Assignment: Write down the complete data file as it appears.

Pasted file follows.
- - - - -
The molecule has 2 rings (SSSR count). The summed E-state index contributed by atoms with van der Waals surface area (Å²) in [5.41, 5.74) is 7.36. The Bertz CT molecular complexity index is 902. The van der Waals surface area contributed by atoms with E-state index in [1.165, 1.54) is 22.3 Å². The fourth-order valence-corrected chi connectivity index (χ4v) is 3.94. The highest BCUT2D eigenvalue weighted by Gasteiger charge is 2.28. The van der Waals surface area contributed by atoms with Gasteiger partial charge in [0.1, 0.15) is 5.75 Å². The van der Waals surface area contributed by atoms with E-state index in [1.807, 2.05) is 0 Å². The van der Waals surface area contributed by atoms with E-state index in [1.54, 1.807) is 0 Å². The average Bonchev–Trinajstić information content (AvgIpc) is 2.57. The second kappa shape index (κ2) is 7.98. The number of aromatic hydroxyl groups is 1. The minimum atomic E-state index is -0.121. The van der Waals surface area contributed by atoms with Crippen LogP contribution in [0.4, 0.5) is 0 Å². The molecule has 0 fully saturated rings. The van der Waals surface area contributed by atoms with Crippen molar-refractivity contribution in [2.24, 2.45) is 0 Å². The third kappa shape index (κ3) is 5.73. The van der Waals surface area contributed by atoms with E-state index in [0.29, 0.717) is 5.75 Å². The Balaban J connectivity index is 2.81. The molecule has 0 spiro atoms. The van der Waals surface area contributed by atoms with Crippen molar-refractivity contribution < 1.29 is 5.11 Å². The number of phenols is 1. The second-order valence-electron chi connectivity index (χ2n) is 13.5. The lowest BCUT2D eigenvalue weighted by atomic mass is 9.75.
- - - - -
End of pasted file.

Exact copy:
The molecule has 2 rings (SSSR count). The summed E-state index contributed by atoms with van der Waals surface area (Å²) in [5.41, 5.74) is 7.36. The Bertz CT molecular complexity index is 902. The van der Waals surface area contributed by atoms with E-state index in [1.165, 1.54) is 22.3 Å². The fourth-order valence-corrected chi connectivity index (χ4v) is 3.94. The highest BCUT2D eigenvalue weighted by Gasteiger charge is 2.28. The van der Waals surface area contributed by atoms with Gasteiger partial charge in [0.1, 0.15) is 5.75 Å². The van der Waals surface area contributed by atoms with E-state index in [1.807, 2.05) is 0 Å². The van der Waals surface area contributed by atoms with E-state index in [1.54, 1.807) is 0 Å². The average Bonchev–Trinajstić information content (AvgIpc) is 2.57. The second kappa shape index (κ2) is 7.98. The number of aromatic hydroxyl groups is 1. The minimum atomic E-state index is -0.121. The van der Waals surface area contributed by atoms with Crippen LogP contribution in [0.4, 0.5) is 0 Å². The molecule has 0 fully saturated rings. The van der Waals surface area contributed by atoms with Crippen molar-refractivity contribution in [2.24, 2.45) is 0 Å². The third kappa shape index (κ3) is 5.73. The van der Waals surface area contributed by atoms with E-state index in [0.29, 0.717) is 5.75 Å². The Balaban J connectivity index is 2.81. The molecule has 0 spiro atoms. The van der Waals surface area contributed by atoms with Crippen molar-refractivity contribution < 1.29 is 5.11 Å². The number of phenols is 1. The second-order valence-electron chi connectivity index (χ2n) is 13.5. The lowest BCUT2D eigenvalue weighted by atomic mass is 9.75.